If you experience sudden, unexplained pain in any part of your body, don't hesitate to seek medical attention. "People have to make a judgment call for themselves, whether they're going to go to an emergency room or make an appointment with their doctor," says Robert Hockberger, MD, chair of emergency medicine at Harbor-UCLA Medical Center in Los Angeles. "We ask patients to rate their pain from a one to a 10. People who feel that their pain is a seven or higher – anything worse than a bad toothache – should see a doctor right away." Read on—and to ensure your health and the health of others, don't miss these Sure Signs You've Already Had COVID.
Sudden, sharp pain in your upper back could be a sign of painful kidney stones. "People with kidney disease sometimes have 'pain' caused by their kidney disease," says Alan Charney, MD, a nephrologist at NYU Langone Health and clinical professor at the Department of Medicine at NYU Grossman School of Medicine. "Remarkably, though, the kidney itself has no pain receptors!"
Sudden pain in the head could be a sign of internal bleeding, experts warn. "A thunderclap headache (also called 'the worst headache of your life') causes sudden, intense, debilitating pain that can last for an hour or a week," says Harvard Health. "Take note of your symptoms when a headache occurs. If it's sudden and intense, like a thunderclap headache, it could signal bleeding inside the head. Seek emergency medical attention."
Severe abdomen pain could be a sign of appendicitis or acute pancreatitis. "Pain in the abdomen is common and can have a number of causes, including ordinary gas," says Rahul Patwari, MD. "But sudden, intense pain that moves to the lower right of your abdomen and gets worse over a few hours could be appendicitis. You may need emergency surgery to remove your inflamed appendix before it bursts — a life-threatening situation."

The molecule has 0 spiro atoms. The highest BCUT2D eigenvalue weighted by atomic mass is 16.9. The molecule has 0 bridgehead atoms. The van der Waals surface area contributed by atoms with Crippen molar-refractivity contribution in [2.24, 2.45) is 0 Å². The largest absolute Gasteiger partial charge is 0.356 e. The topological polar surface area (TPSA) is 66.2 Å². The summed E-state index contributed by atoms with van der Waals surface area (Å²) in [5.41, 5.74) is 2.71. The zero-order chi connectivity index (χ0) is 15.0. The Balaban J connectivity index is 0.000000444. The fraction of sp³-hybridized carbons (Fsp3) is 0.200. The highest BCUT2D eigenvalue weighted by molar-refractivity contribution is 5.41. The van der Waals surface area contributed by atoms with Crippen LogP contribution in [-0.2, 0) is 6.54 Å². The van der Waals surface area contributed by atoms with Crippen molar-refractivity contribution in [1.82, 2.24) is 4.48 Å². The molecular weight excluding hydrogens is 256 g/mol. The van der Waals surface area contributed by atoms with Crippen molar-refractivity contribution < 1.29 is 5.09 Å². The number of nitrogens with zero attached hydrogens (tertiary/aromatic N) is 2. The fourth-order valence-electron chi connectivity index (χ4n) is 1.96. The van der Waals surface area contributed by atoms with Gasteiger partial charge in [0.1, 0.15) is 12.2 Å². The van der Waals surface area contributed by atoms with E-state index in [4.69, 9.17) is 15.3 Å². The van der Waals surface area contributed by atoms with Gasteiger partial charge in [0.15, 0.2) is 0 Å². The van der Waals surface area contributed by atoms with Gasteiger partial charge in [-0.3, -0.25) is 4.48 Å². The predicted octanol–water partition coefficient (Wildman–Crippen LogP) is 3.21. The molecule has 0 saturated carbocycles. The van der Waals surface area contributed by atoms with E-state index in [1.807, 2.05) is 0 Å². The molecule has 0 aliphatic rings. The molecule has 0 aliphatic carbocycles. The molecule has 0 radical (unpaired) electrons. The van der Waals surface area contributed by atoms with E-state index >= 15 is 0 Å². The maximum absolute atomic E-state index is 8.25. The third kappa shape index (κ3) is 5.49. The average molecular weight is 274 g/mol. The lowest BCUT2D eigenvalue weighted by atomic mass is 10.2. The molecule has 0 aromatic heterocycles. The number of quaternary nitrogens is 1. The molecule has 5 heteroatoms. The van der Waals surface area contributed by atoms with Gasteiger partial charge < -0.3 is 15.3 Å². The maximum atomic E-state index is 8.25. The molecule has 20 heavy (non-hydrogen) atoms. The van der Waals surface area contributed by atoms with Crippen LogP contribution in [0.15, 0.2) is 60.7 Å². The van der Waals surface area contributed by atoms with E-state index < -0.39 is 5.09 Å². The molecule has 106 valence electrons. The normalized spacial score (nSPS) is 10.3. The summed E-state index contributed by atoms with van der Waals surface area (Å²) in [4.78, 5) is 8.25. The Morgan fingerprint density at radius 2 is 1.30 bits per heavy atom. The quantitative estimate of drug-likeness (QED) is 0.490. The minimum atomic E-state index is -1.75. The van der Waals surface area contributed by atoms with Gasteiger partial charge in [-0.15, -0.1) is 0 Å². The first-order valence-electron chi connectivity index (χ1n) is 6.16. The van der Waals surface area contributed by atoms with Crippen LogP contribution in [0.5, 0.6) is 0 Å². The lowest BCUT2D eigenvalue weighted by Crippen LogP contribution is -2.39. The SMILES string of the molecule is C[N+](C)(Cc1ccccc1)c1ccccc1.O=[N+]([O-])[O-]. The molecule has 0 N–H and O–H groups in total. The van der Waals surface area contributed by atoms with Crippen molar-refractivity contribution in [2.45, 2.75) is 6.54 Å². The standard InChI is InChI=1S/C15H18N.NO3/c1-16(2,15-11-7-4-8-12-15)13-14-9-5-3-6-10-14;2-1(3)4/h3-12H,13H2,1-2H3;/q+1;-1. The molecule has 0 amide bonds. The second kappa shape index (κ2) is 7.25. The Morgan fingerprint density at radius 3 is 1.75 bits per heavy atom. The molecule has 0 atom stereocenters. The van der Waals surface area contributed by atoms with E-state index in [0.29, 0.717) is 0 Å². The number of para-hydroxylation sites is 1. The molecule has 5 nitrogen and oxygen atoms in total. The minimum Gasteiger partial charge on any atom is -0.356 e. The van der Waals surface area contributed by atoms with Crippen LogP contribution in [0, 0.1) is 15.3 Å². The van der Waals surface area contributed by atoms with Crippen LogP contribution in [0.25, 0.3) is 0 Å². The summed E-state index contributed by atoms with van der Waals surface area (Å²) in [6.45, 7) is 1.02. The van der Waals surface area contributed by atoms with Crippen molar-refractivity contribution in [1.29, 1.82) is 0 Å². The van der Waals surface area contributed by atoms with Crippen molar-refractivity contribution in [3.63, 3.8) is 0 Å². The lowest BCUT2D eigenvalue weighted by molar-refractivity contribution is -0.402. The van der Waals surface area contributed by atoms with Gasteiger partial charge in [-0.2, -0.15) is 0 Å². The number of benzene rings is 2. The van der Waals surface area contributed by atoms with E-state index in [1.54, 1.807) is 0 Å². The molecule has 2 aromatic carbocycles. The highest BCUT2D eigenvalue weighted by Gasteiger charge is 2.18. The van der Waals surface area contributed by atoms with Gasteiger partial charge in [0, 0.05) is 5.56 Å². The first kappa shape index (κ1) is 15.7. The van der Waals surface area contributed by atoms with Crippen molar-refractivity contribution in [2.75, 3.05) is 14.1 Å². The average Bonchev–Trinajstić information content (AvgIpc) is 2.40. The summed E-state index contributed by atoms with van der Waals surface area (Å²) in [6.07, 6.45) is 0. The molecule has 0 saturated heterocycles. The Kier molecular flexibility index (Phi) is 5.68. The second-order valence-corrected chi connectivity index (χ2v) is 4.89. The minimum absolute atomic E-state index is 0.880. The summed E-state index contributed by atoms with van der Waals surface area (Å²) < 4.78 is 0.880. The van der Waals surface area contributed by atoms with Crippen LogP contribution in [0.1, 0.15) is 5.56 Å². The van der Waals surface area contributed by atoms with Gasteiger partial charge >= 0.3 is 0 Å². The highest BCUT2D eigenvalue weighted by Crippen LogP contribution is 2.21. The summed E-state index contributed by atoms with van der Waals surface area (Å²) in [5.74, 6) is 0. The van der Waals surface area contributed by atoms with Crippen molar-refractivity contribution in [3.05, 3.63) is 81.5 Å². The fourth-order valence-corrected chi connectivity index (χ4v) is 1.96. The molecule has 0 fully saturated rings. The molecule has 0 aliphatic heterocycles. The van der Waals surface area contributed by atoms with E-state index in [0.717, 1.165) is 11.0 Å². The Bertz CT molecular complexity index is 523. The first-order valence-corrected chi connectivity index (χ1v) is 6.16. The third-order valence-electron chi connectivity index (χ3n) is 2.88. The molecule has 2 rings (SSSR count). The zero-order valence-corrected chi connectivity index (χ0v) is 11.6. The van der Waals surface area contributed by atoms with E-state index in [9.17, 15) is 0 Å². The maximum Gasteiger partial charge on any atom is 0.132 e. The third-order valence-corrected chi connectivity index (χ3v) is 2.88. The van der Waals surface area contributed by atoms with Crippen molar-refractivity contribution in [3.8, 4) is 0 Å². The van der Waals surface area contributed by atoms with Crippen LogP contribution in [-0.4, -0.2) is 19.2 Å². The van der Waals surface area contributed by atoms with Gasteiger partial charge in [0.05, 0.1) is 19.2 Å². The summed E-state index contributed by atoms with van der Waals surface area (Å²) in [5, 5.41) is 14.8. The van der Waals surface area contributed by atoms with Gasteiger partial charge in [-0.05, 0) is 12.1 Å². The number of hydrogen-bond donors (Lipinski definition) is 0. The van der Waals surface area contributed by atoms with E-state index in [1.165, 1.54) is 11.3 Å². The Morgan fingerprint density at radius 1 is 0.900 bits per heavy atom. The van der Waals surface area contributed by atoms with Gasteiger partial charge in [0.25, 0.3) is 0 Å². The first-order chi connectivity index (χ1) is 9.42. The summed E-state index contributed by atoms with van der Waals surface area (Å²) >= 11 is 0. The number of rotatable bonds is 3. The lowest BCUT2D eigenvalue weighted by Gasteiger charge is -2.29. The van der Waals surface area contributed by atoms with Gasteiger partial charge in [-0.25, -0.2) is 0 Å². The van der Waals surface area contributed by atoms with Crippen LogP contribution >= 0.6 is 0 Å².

Painful urination for men could be a sign of gonorrhea. "Pain, burning or tingling during or right after urinating can be a sign of an STD," says Dr. Patwari. "When getting treatment, men should make sure they're also screened for other STDs."
Toe pain could be a sign of gout, a type of arthritis caused by too much uric acid in the blood. "Gout can be extremely painful and incapacitating, but is extremely treatable in almost all patients," says Theodore R. Fields, MD, FACP. "It is most common in the big toe, and is also common in the midfoot, ankle, and knee. It's important to identify and treat it early to avoid pain and complications. Women are not free of the risk of gout, and begin to "catch up" with men after they reach menopause." And to protect your life and the lives of others, don't visit any of these 35 Places You're Most Likely to Catch COVID.